Nowhere is the band more unique than on the title track, “Panther.” The band shows they aren’t going to limit themselves to any sort of pre-set sound. An electronic overtone mixed with what could almost be described as rap (although it is more closely akin to what Korn does) is tempered by passages of piano with clean vocals. The lyric, “‘How does it feel to be you,’ she once asked me. I said ‘I feel like a panther trapped in a dog’s world,'” beautifully sums up the album. The me vs. them, them vs. me dichotomy we live in. The two musical styles in the song place the main tension of the album right in your face. What an absolutely brilliant way of tying lyrics and music together.
I stopped watching the news a long time ago. No disaster felt new. The same old mankind that I know.
I’d have to say the album is a bit cynical overall, which is fine by me since people often describe me as being overly cynical. “Species” finds the band totally sick of it all. At this point in 2020 I think we’re all sick of it all. The chorus shouts, “Sometimes I hate my f****** species…” The next verse proclaims, “My generation was told to pursue my dreams, but it is not what it seems, you’ll never need what you want and you rarely want what you need. My generation was told that we could be anything, but that’s a hope that deceives.” This is an exceptionally brilliant analysis of modern society. The music, the lyrics, and the vocal delivery convey the sense of shared rage many of us have at the hand we’ve been dealt. Lyrically it reminds me a bit of the Rolling Stones: “You can’t always get what you want, but if you try sometime you just might find you get what you need.”
Heal our time. Heal mankind.
The final track, at over 13 minutes in length, brings the album to an epic conclusion. The eerie guitars, the pounding drums, the spooky synths, and that driving low bass come together in a powerful way. “Icon” is an appropriate name for what should be a new icon in progressive medal. The shift to clean vocals and clean guitar happens in an instant a few minutes in, but the smoothness compliments the lyrics. Lyrically it looks back on the confusion of childhood, and as the protagonist turns into an adult things get clearer. But the fuzzy distortion comes back in bits as he realizes that things never do become as clear as you wanted them to be when you were a kid. What the band is doing here is really something special. The guitar solo eight minutes in is a true high point for the album.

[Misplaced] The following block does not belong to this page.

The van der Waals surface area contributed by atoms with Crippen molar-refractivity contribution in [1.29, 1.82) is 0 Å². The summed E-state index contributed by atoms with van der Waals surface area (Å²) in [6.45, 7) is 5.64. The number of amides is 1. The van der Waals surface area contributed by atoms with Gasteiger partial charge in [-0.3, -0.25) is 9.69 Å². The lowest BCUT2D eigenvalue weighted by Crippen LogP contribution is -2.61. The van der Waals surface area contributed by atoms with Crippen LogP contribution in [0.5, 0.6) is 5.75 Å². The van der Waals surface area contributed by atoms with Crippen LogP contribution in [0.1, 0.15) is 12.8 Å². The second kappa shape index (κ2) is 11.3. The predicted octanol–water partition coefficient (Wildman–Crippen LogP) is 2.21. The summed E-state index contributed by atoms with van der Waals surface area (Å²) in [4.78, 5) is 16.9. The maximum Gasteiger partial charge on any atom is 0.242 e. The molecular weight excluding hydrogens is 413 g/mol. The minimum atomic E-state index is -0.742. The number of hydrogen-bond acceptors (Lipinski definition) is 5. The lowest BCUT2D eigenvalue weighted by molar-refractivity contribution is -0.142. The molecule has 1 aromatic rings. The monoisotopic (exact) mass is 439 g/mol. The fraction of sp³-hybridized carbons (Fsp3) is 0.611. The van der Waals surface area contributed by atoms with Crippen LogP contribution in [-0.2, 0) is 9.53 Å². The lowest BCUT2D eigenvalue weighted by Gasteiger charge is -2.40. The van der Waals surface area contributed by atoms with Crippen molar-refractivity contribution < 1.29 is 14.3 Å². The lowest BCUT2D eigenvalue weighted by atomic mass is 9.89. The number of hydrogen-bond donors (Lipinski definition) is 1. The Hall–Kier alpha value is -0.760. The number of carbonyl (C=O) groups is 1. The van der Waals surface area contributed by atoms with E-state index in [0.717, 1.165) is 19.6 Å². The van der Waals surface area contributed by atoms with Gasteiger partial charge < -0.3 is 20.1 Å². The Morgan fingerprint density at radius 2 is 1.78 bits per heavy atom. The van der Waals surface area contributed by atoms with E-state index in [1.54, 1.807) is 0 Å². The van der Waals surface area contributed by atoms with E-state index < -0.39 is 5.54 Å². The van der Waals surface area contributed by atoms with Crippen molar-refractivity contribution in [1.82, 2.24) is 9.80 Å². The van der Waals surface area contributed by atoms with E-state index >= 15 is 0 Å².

As a child I felt too old and now when I’m grown up I feel too young. A different kind so I’ve been told just slightly out of reach and out of time. I count the years to understand the faces of the friends I used to know. I close my eyes and they’re still the same. How to mourn the living that are still around yet somehow gone.
Panther takes you on an emotional and musical journey. Life is hard. 2020 has proven that to all of us. How many times have we thrown up our hands and said “ok, year, you win. I give up.” And then a tornado or an earthquake hits. Or we realize just how divided we are on a personal level. I don’t understand you, and you don’t understand me. And neither of us understand that person over there. Pain of Salvation get at fundamentally human issues, and in doing so they have created a beautiful album.
I’m mostly doing fine. They rarely see me cry, but you were always on my mind. I’ll live another night. I’ll walk another mile, still you are always on my mind.
What more can we do?
Panther is out on August 28, 2020.
Buy album at Burning Shed: https://burningshed.com/pain-of-salvation_panther_2cd?filter_name=Pain%20of%20Salvation&filter_sub_category=true
Please forgive any transcription errors in the quoted lyrics. I didn’t have a copy of the lyrics to go off of – just my ears.
One thought on “Healing Our Time: Pain of Salvation’s “Panther””
Pingback: Bryan’s Best of 2020 – Progarchy